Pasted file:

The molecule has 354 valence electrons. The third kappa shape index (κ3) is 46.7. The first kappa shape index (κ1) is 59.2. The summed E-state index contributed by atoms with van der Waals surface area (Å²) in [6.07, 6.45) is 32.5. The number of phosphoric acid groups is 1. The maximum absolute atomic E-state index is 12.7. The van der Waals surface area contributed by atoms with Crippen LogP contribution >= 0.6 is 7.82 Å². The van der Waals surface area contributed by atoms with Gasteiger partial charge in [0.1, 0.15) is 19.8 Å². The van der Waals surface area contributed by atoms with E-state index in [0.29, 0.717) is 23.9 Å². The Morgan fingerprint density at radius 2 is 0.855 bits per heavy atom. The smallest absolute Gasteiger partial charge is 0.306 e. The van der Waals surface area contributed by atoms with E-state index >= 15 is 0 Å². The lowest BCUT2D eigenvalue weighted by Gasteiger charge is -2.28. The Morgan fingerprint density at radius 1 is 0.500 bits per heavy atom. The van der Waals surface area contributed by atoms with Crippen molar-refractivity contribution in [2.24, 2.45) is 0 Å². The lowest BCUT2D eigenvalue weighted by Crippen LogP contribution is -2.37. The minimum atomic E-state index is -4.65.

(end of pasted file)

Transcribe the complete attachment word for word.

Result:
The molecule has 354 valence electrons. The third kappa shape index (κ3) is 46.7. The first kappa shape index (κ1) is 59.2. The summed E-state index contributed by atoms with van der Waals surface area (Å²) in [6.07, 6.45) is 32.5. The number of phosphoric acid groups is 1. The maximum absolute atomic E-state index is 12.7. The van der Waals surface area contributed by atoms with Crippen LogP contribution >= 0.6 is 7.82 Å². The van der Waals surface area contributed by atoms with Gasteiger partial charge in [0.1, 0.15) is 19.8 Å². The van der Waals surface area contributed by atoms with E-state index in [0.29, 0.717) is 23.9 Å². The Morgan fingerprint density at radius 2 is 0.855 bits per heavy atom. The smallest absolute Gasteiger partial charge is 0.306 e. The van der Waals surface area contributed by atoms with E-state index >= 15 is 0 Å². The lowest BCUT2D eigenvalue weighted by Gasteiger charge is -2.28. The Morgan fingerprint density at radius 1 is 0.500 bits per heavy atom. The van der Waals surface area contributed by atoms with Crippen molar-refractivity contribution in [2.24, 2.45) is 0 Å². The lowest BCUT2D eigenvalue weighted by Crippen LogP contribution is -2.37. The minimum atomic E-state index is -4.65.